Among the 390 parks run by the National Park Service are several renowned for fall wildlife viewing opportunities. Here are seven national parks besides Grand Teton and Yellowstone that offer excellent chances of wildlife viewing this fall, according to the National Park Service, and some of the animals you may be able to see there:
Badlands National Park (South Dakota): bison, bighorn sheep, elk. Info: 605-433-5361, www.nps.gov/badl.
Great Smoky Mountains National Park (Tennessee and North Carolina): black bear, deer, elk. Info: 865-436- 1200, www.nps.gov/grsm.
Olympic National Park (Washington): black bear, elk. Info: 360-565-3130, www.nps.gov/olym.
Rocky Mountain National Park (Colorado): elk, mule deer, moose, bighorn sheep, black bears, coyotes, cougars. Info: 970-586-1206, www.nps.gov/romo.
Shenandoah National Park (Blue Ridge Mountains near Luray, Va.): black bear, white-tailed deer. Info: 540-999-3500, www.nps.gov/shen.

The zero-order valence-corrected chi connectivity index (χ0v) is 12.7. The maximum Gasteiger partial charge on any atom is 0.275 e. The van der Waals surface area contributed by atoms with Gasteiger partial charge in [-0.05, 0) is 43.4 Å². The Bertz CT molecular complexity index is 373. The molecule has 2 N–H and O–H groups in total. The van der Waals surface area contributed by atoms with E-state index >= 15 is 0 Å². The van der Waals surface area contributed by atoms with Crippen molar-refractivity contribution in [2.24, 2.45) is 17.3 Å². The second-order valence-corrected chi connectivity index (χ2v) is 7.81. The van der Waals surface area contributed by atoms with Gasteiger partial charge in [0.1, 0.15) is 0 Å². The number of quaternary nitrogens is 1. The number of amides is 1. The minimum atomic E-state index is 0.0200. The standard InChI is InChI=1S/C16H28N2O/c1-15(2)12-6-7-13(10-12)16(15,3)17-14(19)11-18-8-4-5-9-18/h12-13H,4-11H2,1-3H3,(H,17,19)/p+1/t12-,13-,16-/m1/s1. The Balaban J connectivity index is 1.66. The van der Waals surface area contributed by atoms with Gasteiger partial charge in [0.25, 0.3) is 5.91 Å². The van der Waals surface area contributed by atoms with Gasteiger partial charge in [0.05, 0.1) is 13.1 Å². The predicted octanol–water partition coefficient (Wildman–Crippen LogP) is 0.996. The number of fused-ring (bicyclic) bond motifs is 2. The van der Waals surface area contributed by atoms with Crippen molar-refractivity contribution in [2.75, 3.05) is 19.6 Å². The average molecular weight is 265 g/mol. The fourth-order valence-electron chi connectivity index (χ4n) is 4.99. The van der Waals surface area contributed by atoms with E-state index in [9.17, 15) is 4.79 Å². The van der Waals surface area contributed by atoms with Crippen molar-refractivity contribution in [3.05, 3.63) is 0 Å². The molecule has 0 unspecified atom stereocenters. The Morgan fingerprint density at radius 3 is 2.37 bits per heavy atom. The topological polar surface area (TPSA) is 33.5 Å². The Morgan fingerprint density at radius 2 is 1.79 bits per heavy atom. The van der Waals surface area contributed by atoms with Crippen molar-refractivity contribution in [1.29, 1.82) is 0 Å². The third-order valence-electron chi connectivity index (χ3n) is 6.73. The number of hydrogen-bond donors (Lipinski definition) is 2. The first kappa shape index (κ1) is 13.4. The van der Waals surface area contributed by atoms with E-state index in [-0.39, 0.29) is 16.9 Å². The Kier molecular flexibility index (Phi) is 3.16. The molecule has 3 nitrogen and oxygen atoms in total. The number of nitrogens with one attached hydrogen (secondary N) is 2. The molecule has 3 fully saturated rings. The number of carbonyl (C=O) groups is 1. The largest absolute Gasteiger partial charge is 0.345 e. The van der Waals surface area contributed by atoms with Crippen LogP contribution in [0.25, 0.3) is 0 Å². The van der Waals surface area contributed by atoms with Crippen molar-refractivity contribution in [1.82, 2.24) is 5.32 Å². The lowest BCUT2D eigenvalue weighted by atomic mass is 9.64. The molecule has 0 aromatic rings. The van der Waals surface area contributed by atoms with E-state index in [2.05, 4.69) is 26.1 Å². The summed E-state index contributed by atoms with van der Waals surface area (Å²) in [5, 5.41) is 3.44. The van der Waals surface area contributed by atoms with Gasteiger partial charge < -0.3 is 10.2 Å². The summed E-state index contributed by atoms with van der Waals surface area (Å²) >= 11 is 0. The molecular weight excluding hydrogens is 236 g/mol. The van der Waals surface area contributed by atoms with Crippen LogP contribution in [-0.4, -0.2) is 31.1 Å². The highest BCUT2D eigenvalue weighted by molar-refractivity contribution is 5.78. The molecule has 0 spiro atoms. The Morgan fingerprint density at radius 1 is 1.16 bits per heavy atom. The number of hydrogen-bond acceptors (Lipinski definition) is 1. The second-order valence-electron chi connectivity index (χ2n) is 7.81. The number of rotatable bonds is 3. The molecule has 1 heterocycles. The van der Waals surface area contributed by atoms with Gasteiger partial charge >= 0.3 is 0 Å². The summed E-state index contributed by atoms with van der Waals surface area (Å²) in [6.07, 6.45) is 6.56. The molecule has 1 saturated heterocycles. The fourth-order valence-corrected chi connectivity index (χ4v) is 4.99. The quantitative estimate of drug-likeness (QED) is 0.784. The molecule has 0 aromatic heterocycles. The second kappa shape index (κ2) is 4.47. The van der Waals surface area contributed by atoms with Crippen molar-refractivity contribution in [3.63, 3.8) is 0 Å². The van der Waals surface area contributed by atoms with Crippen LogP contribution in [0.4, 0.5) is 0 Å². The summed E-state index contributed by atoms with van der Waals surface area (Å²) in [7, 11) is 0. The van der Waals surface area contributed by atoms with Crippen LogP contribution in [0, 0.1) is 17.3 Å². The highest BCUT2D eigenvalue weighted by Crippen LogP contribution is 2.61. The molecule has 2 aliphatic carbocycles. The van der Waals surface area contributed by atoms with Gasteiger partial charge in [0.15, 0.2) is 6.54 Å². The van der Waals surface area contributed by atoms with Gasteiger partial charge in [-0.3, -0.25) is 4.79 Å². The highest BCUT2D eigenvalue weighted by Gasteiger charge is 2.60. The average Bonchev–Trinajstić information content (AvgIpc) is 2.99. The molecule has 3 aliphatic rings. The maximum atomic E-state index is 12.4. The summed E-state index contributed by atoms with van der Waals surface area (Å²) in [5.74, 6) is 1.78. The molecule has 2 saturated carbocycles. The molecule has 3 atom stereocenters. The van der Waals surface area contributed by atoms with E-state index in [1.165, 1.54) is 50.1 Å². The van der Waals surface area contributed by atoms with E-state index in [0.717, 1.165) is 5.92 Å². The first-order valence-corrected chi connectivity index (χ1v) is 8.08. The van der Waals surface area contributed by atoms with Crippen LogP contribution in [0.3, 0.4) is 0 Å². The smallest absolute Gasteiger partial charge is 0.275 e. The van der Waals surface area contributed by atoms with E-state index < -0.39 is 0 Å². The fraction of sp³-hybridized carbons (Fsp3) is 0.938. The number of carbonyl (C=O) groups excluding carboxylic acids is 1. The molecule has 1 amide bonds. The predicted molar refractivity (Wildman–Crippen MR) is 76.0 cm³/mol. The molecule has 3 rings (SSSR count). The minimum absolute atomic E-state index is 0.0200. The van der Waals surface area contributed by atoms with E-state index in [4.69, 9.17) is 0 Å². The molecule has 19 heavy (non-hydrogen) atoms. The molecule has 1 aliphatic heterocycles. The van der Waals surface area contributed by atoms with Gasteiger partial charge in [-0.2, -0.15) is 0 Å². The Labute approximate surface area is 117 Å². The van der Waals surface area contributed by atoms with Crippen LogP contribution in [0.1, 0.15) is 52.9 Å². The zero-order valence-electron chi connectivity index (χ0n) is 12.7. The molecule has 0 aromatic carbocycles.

Theodore Roosevelt National Park (North Dakota): bison, elk, wild horses. Info: 701-623-4466, www.nps.gov/thro.
Yosemite National Park (California’s Sierra Nevadas): mule deer, black bear. Info: 209-372-0200. www.nps.gov/yose.
If you’re partial to a particular animal, you might want to consult the National Parks Conservation Association Web site, www.npca.org/wildlife_protection/wildlife_facts. Click on any animal in the left-hand column, and you’ll be taken to a page that lists the national parks in which that animal can be found.
You can also look up any individual park on the National Park Service Web site (www.nps.gov/parks.html) to see what wildlife it is known for.